- 150 cm high; reduced version with free interpretation
- alabaster plaster
- Michelangelo Buonarroti
- 1501- 1504
- 520 cm high
- Gallery of the Academy, FlorenceSi apre in una nuova finestra
“And of course those who see this need not care to see other sculptures made in our times, or in other times by any other artist.” Giorgio Vasari – Le vite de’ più eccellenti architetti, pittori, et scultori italiani, da Cimabue insino a’ tempi nostri (1568)
The work to which Vasari refers is Michelangelo’s David. The gigantic sculpture (the original is 4.34 metres high), commissioned by the Florentine Republic, was carved between 1501 and 1504, the year it was installed in front of the Palazzo della Signoria in Florence. The Museo Omero has a reduced copy of the entire statue (150cm high) and a full-sized copy of the head.
The sculpture shows David in the moment before he throws the stone that will kill Goliath. The young man is naked and standing in a Classical Contrapposto (counterpoised) posture. The right, engaged, leg is vertical and supports the weight of the body; the left, free, leg is bent and is stepping forwards. David’s left arm is bent, his hand holding the cords of the sling which passes behind his back. His right hand holds the other end which contains a stone.
The head, with its thick wavy hair, is turned to his left, the eyes are open, the gaze fixed and the eyebrows are drawn down, as if studying his opponent before throwing his stone. David is shown at the moment of maximum concentration before acting and Michelangelo has dedicated a great deal of skill to the details that convey the young man’s tension and energy: the swollen veins, the contracted muscles, the frowning eyebrows and the dilated nostrils.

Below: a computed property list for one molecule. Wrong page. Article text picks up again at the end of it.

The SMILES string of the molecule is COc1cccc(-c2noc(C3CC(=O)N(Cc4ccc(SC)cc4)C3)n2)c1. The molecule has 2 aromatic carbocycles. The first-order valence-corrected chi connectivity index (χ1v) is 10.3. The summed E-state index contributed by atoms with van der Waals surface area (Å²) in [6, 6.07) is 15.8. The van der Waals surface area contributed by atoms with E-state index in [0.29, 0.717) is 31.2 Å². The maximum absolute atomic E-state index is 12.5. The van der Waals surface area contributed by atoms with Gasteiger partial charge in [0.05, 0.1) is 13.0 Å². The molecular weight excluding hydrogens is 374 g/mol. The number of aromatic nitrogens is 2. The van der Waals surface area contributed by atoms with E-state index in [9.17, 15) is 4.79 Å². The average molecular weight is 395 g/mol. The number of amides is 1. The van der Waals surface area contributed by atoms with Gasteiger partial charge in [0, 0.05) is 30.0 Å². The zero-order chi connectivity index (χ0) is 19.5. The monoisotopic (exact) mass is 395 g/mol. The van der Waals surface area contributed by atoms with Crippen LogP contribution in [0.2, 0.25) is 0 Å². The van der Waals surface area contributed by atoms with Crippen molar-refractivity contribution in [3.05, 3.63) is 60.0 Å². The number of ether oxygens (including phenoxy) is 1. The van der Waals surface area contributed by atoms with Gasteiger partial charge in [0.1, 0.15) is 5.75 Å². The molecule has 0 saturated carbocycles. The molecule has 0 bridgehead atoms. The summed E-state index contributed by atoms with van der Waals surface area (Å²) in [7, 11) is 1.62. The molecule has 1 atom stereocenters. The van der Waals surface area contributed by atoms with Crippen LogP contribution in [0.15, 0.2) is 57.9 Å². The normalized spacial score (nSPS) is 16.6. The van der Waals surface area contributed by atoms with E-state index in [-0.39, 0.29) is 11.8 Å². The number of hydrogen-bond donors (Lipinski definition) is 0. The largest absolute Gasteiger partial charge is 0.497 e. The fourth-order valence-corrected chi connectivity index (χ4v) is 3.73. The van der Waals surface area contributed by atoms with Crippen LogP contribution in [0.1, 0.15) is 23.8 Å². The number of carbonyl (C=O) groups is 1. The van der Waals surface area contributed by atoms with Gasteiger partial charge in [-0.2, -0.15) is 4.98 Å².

The Biblical hero is only recognizable because of the presence of the sling and the stone; the other usual iconographical details, such as Goliath’s head and the sword, are missing. Furthermore, Michelangelo transformed the Old Testament teenage shepherd into a hero with powerful muscles, a symbol of Wrath, Shrewdness and Courage, the highest Virtues of the recently founded Florentine Republic, following the expulsion of the ruling Medici family. Above all, however, David celebrates the prime ideal of Humanism, that is the greatness and dignity of man.
This monumental sculpture was carved from a block of statuary marble which had been very roughly-hewn and then abandoned by Agostino di Duccio. No sculptor had dared to put his hand to it for forty years. Michelangelo triumphed in an undertaking that had seemed impossible.